Wednesday, October 11, 2017

Three-Part Series on State of Law Library eBooks 2017-18

The website LLRX.com has published the first article in a three-part series on The State of Law Library eBooks 2017-18.

It is written by Ellyssa Kroski, Director of Information Technology at the New York Law Institute (NYLI) :
"This article will describe the current landscape of eBooks relevant to the law library field, the benefits and challenges of offering eBooks in law libraries, the different ways to purchase law-related eBooks, and how to get started choosing a solution. This is Part One of a three-part article series which will be followed closely by Part Two: Brass Tacks which will discuss the different pricing models that are available, how they work, their advantages, disadvantages, and a checklist of questions to ask before choosing an eBook solution for your law library. Part Three: What Law Libraries are Doing will delve into what we’ve chosen to do for our eBooks program at NYLI and how that has evolved over the past five years to a hybrid model, as well as what other law libraries have chosen as their solutions."

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posted by Michel-Adrien at 3:38 pm 0 comments links to this post

Tuesday, October 10, 2017

Canadian Association of Law Libraries Webinar on Platforms, Apps and Omnibots

The Canadian Association of Law Libraries (CALL) is hosting a webinar on October 26, 2017 called Platforms, Apps and Omnibots - Alternate Views on the Future of Legal Research . It starts at 1PM Eastern time:
"Can you imagine a future where a single sign-in will give you access to a range of tools to support different aspects of legal research? How about one where effective research requires multiple accounts from different service providers each of which offer a tailored solution. Or perhaps a future where you simply ask an artificially intelligent Alexa, Siri, Cortana or Google to find you some stuff that you can rely on? As you might have already observed, we are madly rushing in all three directions right now!"
The speaker is Colin Lachance, former CEO of CanLII (2011 - 2015), and past advisor to numerous legal tech startups.

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posted by Michel-Adrien at 7:48 pm 0 comments links to this post

Thursday, October 05, 2017

Library Association Submissions on Canadian Copyright Board Reform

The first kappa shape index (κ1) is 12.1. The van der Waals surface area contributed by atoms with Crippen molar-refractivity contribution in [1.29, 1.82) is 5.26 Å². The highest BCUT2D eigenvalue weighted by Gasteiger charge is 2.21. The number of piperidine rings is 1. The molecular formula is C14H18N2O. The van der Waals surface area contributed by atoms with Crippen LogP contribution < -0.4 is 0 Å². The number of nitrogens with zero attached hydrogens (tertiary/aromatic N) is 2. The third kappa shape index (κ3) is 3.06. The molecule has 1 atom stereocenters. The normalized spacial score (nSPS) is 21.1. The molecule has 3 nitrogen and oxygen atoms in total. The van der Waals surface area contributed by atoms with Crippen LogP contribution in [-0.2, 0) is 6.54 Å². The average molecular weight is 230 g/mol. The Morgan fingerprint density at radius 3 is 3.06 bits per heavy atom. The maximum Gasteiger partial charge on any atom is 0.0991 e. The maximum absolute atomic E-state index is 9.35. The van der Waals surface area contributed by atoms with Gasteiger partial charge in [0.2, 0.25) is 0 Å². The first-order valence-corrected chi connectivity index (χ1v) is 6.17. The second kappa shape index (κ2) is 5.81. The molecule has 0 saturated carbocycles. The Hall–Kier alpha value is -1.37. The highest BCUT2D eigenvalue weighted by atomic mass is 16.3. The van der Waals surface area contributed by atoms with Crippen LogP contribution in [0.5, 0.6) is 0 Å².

The Government of Canada has been holding consultations on the reform of the Copyright Board whose job it is to establish royalties for the use of copyrighted materials.

Today, the website Librarianship.ca posted summaries of the submissions from two library associations: the Canadian Federation of Library Associations and the Canadian Association of Research Libraries.

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posted by Michel-Adrien at 6:34 pm 0 comments links to this post

Wednesday, October 04, 2017

Call for Proposals for WILU 2018 Library Instruction Conference in Ottawa

WILU stands for Workshop for Instruction in Library Use and is an annual Canadian conference devoted to research and innovations in the area of information literacy and library instruction.

The University of Ottawa Library will be hosting the 2018 WILU conference next June.

The Call for proposals is open until November 13, 2017.

Proposals can be made for the following formats:
  • Presentation (45-minute session)
  • Workshop (120-minute session)
  • Panel discussion (45-minute session)
  • Lightning talk (7-minute session)
  • Techno expo kiosk (similar to a poster session, but with computers and large screens to showcase innovative applications of instructional technology)
The WILU 2018 conference site has a history section that contains presentations from many earlier gatherings.

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posted by Michel-Adrien at 3:51 pm 0 comments links to this post

Statistics Canada Report on Sexual Assault

Statistics Canada has published a report entitled Police-reported sexual assaults in Canada, 2009 to 2014: A statistical profile: